Collector's POV: The prints in this show are priced at $5200 or $7400 based on size. Gallery pricing for Friedlander's new work continues to creep upward, slowly rising over the past several years. A wide variety of his images are routinely available in the secondary markets, ranging from approximately $2000 to as much as $80000 in recent years; at the low end of the price range, one can find later prints, broken up portfolios and lesser known images, and at the high end, vintage prints of his most recognizable images from the 1960s and early 1970s.
We actually already own three Friedlander images (here, two from Sticks and Stones and one from Stems), and we continue to consider adding others, both old and new, to our collection.

Rating: *** (three stars) EXCELLENT (rating system described here)

A few comments about this particular rating: conspiracy theorists out there will likely notice that this review coincides with a banner sponsorship by Janet Borden on the sidebar, and may therefore assume that there is some kind of sinister bias at work in this review. This is not the case. Our reputation for impartiality is worth far more to us than any banner ad, so I can assure you that this show has been rigorously reviewed on its merits alone, without any other external influences, and been found to wholeheartedly deserve three stars.

Transit Hub:
  • NY Times reviews: Olmsted parks @Met, 2008 (here), Retrospective @MoMA, 2005 (here)
  • Video: Mr. Lee (here)
Lee Friedlander: Still Life
Through December 30th

Janet Borden, Inc.
560 Broadway
New York, NY 10012

Thoughts on Negative Reviews

In the process of gathering the data for the Top Photography Shows of 2009 (coming next week), I have been thinking more about negative reviews and how they fit into the spectrum of important and valuable criticism. I was therefore interested to come across a set of data gleaned from the New York Times, where all of the short blurbs that appear in the Friday Art in Review section were tallied (either positive or negative) and sorted by reviewer. There are approximately 5 reviews per week, covering all of contemporary art, therefore totalling about 250 reviews in a given year. There were 38 negative reviews counted, the breakdown by author below. (The data apparently comes from a pamphlet associated with the White Columns Annual here, post/graph at 16 Miles of String here, via C-MONSTER here.)

Part of what may be going on here is some selection bias in the assignments, where Cotter and Smith get the most prominent shows to review, while Johnson and Rosenberg get the next rung down, thereby getting a more mixed bag of quality, and leading ultimately to more negative reviews overall.

But regardless of how we interpret the data above, in our own efforts this past year or so as reviewers of photography shows, I have come to believe that the negative review is the toughest article to truly write well. The challenge is that it is temptingly easy to be flippant, sarcastic, snarky, and generally make fun of bad art or poor curating/installation (and readers certainly find it entertaining when a good zinger is launched); it is altogether harder to show respect for an artist's (and curator's) work (however bad it may be) by giving it a thorough and thoughtful analysis that finds it systematically deficient in major areas. In these cases, the siren song of crafting a bitingly clever dismantling is oh so tantalizing, and yet I think in the end, this approach is ultimately counterproductive.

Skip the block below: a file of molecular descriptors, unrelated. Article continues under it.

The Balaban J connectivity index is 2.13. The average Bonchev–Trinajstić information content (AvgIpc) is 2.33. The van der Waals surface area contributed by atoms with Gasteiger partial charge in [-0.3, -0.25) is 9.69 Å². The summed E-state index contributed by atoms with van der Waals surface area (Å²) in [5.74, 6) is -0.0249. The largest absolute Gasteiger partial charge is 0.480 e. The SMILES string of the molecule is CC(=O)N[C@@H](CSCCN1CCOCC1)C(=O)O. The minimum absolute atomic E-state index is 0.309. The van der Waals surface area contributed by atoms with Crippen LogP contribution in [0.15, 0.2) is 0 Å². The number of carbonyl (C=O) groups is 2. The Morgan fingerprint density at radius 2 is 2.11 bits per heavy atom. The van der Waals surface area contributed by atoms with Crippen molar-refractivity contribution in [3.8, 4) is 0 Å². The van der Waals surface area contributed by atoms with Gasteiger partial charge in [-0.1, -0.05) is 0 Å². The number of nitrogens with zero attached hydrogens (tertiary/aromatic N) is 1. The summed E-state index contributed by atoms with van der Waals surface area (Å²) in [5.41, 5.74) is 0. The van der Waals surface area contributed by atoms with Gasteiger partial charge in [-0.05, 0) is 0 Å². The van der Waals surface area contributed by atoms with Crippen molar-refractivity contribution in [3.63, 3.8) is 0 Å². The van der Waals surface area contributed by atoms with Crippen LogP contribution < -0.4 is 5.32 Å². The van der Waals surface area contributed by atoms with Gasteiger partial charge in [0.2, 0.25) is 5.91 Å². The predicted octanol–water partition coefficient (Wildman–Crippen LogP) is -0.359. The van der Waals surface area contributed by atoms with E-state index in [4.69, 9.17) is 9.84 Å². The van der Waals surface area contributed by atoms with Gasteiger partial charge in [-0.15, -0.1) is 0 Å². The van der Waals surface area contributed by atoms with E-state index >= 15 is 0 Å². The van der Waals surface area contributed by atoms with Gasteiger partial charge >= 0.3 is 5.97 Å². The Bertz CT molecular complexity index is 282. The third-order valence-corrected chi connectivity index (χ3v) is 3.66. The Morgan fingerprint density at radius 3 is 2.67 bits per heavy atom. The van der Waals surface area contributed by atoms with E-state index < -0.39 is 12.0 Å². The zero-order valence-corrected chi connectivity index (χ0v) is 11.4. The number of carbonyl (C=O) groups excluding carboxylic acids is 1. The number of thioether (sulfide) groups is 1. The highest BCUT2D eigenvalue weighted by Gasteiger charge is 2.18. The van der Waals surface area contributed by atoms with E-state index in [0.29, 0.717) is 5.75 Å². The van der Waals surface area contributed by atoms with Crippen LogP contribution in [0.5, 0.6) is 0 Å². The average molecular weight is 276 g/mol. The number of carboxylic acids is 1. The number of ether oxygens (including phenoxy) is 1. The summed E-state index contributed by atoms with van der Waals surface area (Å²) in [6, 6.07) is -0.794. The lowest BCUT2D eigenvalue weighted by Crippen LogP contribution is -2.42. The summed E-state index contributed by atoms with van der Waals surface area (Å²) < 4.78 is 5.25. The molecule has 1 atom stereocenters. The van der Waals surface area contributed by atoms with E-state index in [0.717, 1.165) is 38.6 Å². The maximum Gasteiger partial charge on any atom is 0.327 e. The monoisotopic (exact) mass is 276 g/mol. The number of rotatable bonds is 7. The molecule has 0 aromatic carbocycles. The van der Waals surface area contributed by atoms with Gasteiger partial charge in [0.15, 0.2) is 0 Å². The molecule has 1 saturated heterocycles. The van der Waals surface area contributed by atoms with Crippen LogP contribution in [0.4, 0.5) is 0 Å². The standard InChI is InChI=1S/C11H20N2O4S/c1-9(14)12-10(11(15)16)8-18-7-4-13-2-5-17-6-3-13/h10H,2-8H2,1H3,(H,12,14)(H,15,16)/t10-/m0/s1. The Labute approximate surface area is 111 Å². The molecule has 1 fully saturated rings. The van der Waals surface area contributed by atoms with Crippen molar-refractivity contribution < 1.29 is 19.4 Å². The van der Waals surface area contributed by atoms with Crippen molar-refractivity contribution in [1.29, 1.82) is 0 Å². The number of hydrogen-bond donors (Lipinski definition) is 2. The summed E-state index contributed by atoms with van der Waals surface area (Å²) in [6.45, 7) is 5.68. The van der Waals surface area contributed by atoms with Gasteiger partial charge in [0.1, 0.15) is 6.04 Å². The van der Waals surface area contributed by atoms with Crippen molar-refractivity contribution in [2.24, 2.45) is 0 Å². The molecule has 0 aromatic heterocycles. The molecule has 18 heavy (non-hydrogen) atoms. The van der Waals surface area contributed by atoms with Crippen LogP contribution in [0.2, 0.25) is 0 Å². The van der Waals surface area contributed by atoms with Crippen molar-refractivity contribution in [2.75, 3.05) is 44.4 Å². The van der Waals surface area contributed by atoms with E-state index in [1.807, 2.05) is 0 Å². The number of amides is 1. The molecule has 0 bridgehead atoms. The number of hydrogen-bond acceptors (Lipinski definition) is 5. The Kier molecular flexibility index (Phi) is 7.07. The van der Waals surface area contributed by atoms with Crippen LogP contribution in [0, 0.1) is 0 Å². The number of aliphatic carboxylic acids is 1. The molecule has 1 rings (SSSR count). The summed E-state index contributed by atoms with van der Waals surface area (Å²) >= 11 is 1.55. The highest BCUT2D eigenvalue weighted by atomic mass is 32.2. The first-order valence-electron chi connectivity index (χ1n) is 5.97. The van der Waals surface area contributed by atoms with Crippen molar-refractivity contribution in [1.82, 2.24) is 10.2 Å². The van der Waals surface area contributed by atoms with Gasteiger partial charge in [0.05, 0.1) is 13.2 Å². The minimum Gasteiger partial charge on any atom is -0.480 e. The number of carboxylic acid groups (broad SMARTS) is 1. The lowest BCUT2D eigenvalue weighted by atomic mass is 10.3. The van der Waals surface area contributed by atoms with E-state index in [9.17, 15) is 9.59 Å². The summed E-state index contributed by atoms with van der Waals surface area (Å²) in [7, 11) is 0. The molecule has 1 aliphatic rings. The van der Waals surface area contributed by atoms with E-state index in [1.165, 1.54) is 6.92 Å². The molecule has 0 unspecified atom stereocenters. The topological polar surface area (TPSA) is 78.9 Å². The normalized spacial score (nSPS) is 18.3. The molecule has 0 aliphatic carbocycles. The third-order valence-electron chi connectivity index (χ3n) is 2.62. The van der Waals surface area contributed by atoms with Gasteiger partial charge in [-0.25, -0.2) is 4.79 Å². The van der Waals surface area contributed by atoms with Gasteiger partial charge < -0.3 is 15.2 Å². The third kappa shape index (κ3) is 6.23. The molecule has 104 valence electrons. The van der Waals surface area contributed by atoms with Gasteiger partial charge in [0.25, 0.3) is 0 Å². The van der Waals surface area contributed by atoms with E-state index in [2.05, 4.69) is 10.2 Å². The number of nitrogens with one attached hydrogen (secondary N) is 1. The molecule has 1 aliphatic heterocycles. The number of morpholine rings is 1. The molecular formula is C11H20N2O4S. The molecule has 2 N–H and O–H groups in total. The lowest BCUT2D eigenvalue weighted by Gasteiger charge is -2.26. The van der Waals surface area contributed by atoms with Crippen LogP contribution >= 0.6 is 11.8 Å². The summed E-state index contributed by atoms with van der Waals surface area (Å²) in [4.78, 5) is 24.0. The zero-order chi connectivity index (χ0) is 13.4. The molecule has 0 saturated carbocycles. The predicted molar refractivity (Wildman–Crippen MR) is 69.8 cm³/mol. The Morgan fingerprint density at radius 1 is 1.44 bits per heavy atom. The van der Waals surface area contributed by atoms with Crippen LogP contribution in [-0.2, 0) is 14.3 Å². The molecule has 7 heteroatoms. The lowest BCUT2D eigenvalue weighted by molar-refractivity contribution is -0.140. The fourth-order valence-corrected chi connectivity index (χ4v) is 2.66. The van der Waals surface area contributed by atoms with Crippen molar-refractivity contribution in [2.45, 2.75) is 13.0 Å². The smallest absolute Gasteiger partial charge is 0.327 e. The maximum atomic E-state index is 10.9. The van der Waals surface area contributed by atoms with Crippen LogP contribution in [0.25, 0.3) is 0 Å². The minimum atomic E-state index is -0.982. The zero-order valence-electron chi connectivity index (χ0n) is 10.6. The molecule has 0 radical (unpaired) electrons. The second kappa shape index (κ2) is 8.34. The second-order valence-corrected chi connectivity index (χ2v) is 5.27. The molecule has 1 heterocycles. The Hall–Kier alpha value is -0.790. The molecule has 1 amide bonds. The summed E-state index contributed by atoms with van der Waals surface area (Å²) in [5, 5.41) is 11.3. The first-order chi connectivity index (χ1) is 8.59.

Why is this the case? I often receive emails from readers who ask why so many shows receive one star (GOOD) in our rating system, and why there are no zero star shows ever reviewed; surely there must be plenty of boring and awful photography on view in a city as large as New York. If you are the NY Times, and your mandate is to cover the best/most important of what's out there, it isn't particularly surprising that there aren't many negative reviews; in this case, a negative review is only needed when a big/important show is found to be severely lacking, which doesn't happen all that often. This type of negative review is an unmasking of an imposter, where both the artist and venue are generally already successful enough to know better, and should have thick enough skin to handle the feedback.

In our case, since we review photography shows out on the edges a bit more, including many first solo shows, we certainly come across plenty of astonishing clunkers. But in general, we have decided that omission (via no review on the site) is a better punishment for these shows, as opposed to a harsh or diminishing tirade, which may forever haunt the first Google search page for an emerging artist. This is not to say that we are not openly critical; regular readers here will hopefully realize that we do our best to be even handed, and to highlight areas of weakness we see within the larger context of the exhibit or the artist's career, particularly from the subjective perspective of a prospective collector of the work. We have to be balanced (good and bad) or we will lose the trust of our readers.

It's of course a tricky balance. No one wants "grade inflation" or a mass of content-free glowing reviews that parrot the unreadable press release text; we all want real eyewitness accounts of what's on view, with a dose of concise, realtime, critical thinking applied to these shows. If the work is uninspired or derivative, if the prints are lazy or fundamentally flawed, we want to hear about it. At the same time, it is our view that we also want to continue to find ways to encourage artists whose show today may be marginal, but whose next body of work may be transformative. This implies a careful toning down of the rhetoric, so as to find a higher percentage of silver linings rather than scathing dismissals.

Perhaps this desire to have it both ways is a result of our position as a commentator from within the photography community (as active collectors), rather than an objective critic from the outside. In any event, I have no definitive or "right" answers to these issues today, and therefore leave it to the rest of you to consider the rightful place of the negative review and whether or not we have found the appropriate balance in our efforts here.